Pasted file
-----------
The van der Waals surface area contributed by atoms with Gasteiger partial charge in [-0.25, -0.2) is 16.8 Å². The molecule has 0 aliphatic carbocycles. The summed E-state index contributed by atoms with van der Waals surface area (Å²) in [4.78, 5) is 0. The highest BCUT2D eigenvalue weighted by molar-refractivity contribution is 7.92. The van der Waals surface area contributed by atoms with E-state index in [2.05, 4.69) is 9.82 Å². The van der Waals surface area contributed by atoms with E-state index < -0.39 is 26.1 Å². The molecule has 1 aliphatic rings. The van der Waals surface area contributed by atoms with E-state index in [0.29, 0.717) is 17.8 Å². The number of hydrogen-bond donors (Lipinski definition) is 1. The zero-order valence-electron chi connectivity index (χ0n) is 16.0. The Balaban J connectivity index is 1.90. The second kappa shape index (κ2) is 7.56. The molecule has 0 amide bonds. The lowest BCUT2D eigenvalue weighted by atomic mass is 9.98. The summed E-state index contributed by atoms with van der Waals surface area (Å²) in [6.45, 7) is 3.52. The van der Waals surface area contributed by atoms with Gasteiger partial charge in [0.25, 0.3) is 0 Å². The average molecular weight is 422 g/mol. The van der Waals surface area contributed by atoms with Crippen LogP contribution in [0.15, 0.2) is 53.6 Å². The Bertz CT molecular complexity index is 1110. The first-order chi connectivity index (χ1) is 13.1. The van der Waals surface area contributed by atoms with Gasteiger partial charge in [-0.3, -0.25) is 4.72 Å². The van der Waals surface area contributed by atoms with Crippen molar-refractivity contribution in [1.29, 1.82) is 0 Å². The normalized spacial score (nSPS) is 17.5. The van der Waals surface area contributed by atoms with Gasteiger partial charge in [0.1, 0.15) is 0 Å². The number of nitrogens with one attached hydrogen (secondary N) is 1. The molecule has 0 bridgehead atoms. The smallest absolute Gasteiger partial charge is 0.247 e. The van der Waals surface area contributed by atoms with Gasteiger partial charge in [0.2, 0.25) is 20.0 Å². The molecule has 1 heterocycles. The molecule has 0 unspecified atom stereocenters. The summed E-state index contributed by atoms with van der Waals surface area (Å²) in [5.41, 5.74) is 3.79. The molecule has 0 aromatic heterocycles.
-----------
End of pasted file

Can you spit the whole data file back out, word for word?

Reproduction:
The van der Waals surface area contributed by atoms with Gasteiger partial charge in [-0.25, -0.2) is 16.8 Å². The molecule has 0 aliphatic carbocycles. The summed E-state index contributed by atoms with van der Waals surface area (Å²) in [4.78, 5) is 0. The highest BCUT2D eigenvalue weighted by molar-refractivity contribution is 7.92. The van der Waals surface area contributed by atoms with E-state index in [2.05, 4.69) is 9.82 Å². The van der Waals surface area contributed by atoms with E-state index < -0.39 is 26.1 Å². The molecule has 1 aliphatic rings. The van der Waals surface area contributed by atoms with E-state index in [0.29, 0.717) is 17.8 Å². The number of hydrogen-bond donors (Lipinski definition) is 1. The zero-order valence-electron chi connectivity index (χ0n) is 16.0. The Balaban J connectivity index is 1.90. The second kappa shape index (κ2) is 7.56. The molecule has 0 amide bonds. The lowest BCUT2D eigenvalue weighted by atomic mass is 9.98. The summed E-state index contributed by atoms with van der Waals surface area (Å²) in [6.45, 7) is 3.52. The van der Waals surface area contributed by atoms with Gasteiger partial charge in [0.25, 0.3) is 0 Å². The average molecular weight is 422 g/mol. The van der Waals surface area contributed by atoms with Crippen LogP contribution in [0.15, 0.2) is 53.6 Å². The Bertz CT molecular complexity index is 1110. The first-order chi connectivity index (χ1) is 13.1. The van der Waals surface area contributed by atoms with Gasteiger partial charge in [-0.3, -0.25) is 4.72 Å². The van der Waals surface area contributed by atoms with Crippen molar-refractivity contribution in [1.29, 1.82) is 0 Å². The normalized spacial score (nSPS) is 17.5. The van der Waals surface area contributed by atoms with Gasteiger partial charge in [0.1, 0.15) is 0 Å². The number of nitrogens with one attached hydrogen (secondary N) is 1. The molecule has 0 bridgehead atoms. The smallest absolute Gasteiger partial charge is 0.247 e. The van der Waals surface area contributed by atoms with Gasteiger partial charge in [0.2, 0.25) is 20.0 Å². The molecule has 1 heterocycles. The molecule has 0 unspecified atom stereocenters. The summed E-state index contributed by atoms with van der Waals surface area (Å²) in [5.41, 5.74) is 3.79. The molecule has 0 aromatic heterocycles.